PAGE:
Burford, England


Nexus card

I mentioned this in my last blog. 

Having a Nexus card not only allows you to get across the Canadian or Mexican borders more easily, but it qualifies you for the TSA Pre-check at the airport.  I can't tell you what a relief it is to avoid long lines, not have to take off my usually inappropriate shoes, pull out the cosmetics and liquids or my computer or remove my coat.  It's just a hop, skip and a jump and you are through security. This doesn't mean you won't get spot checked from time to time and get sent into the regular line.  This has happened to Hubby the last two times we flew. 

He must look like a terrorist.


Victoria, B.C.


Grab & Go Bag

I have one dedicated bag that contains my phone and IPad chargers, arm band for my phone when exercising, ear buds, book holder for exercise equipment, curlers, reading lights, adaptors, wine bottle opener, all of those things you might forget to pack.  I don't have to think about what to take. I keep it current and then all I have to do is grab it, stash it in my suitcase...no worries.  I won't find myself at my destination without those essentials.  Likewise, I have my airplane ready bag of acceptable toiletries that I keep refilled. 

I grab them and go.

Sienna, Italy



Content for your IPad or other Mobile Device

I make sure my IPad is full of content for that long airplane ride.

I download magazines, Ebooks and Talking Books from my library's website (many libraries subscribe to Zinio, which supplies full-text popular magazines and Overdrive and/or 3M for Ebooks and talking books).  I also have HBO To GO and other downloaded TV and movie content (though maddeningly HBO To GO does not work in other countries nor does Netflix).  I can keep myself occupied for practically the entire flight this way and I do. 

Hubby gets lonely and bored because he doesn't do this.  He is forced to read the airline magazine...more than once.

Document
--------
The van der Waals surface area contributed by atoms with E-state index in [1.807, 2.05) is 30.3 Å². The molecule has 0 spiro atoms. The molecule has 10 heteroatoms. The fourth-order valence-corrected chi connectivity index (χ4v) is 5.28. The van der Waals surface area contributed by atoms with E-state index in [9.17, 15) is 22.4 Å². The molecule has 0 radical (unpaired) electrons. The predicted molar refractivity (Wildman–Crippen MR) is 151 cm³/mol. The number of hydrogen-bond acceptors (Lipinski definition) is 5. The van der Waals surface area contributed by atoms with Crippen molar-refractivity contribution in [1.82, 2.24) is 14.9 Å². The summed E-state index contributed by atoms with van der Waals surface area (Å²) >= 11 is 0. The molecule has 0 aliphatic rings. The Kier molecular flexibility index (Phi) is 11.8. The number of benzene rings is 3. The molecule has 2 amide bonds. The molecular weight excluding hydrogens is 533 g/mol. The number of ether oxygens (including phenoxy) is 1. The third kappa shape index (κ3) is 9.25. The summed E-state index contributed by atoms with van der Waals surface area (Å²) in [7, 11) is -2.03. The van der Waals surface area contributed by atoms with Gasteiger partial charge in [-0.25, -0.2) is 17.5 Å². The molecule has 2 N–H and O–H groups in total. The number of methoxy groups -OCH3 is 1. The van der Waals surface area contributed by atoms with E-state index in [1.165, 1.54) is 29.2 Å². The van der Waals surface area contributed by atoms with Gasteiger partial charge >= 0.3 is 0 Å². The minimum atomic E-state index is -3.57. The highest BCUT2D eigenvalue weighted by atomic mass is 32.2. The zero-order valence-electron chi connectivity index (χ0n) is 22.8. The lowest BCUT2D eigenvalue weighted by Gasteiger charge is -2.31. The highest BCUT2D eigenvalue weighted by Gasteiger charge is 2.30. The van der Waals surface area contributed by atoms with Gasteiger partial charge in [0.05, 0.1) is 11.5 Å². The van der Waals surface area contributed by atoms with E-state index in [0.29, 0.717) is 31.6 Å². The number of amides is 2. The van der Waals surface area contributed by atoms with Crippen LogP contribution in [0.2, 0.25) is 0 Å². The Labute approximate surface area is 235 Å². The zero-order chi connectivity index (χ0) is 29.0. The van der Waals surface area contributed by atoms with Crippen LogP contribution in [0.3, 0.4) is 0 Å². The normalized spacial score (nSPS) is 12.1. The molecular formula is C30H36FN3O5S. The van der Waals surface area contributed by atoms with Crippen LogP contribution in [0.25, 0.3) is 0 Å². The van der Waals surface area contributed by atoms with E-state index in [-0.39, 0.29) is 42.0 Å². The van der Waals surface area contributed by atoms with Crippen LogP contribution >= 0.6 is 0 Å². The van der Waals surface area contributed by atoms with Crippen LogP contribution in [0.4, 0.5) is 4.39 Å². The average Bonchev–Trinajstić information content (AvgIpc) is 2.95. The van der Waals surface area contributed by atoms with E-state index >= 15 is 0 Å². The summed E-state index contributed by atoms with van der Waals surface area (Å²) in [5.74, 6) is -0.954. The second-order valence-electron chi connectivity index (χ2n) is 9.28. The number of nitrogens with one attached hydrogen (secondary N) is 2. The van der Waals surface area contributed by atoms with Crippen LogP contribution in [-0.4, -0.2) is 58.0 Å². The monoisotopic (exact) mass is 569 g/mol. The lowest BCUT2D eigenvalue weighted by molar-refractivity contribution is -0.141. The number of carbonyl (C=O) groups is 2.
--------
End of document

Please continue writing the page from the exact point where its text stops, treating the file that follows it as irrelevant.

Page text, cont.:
Amsterdam, Netherlands


Take only a carry-on

Yes, if you are able bodied, you can do it. 

I have gone to Europe for almost three weeks with just my airplane size carry-on.  The trick is to wear the heavy stuff such as a jacket and boots onto the plane and pack lightweight items.  I am as big a clothes horse as anyone, but I can manage with a few pairs of slacks and then change them up with several very lightweight tops that don't take up much room in my suitcase and a dress

Of course, my other "personal item" is a humongous purse that can practically hold another purse, and sometimes does.  I carry my toiletries, IPad and that grab & go bag I mentioned which leaves as much room as possible for my clothes in my carry-on.  Another reason to take just a carry-on is having to schlepp it all over - up and down escalators (and they move fast in Europe), up onto trains, in the subway...I once had a guy yell "Andiamo" at me as I tried to drag my bag onto the vaporetto in Venice.  You don't want that! 

I recommend Rick Steves' bags.  I have used mine for years.

And speaking of Venice, it's romantic to think of having a room on the Grand Canal.  Just remember, the Grand Canal is the "main drag" in Venice and it all starts at 4am!


Take a coat no matter where or when you are going

Last year we went to Europe in late May. 

Who could possibly think it would rain THE ENTIRE TIME and be COLD?  I froze.  Then and there I swore I would take a coat with me on my next trip even if I was going to Tahiti in the hot season.  If worse comes to worse, you can always use it as a blanket on the plane since those are becoming as scarce as hen's teeth and the plane is always cold.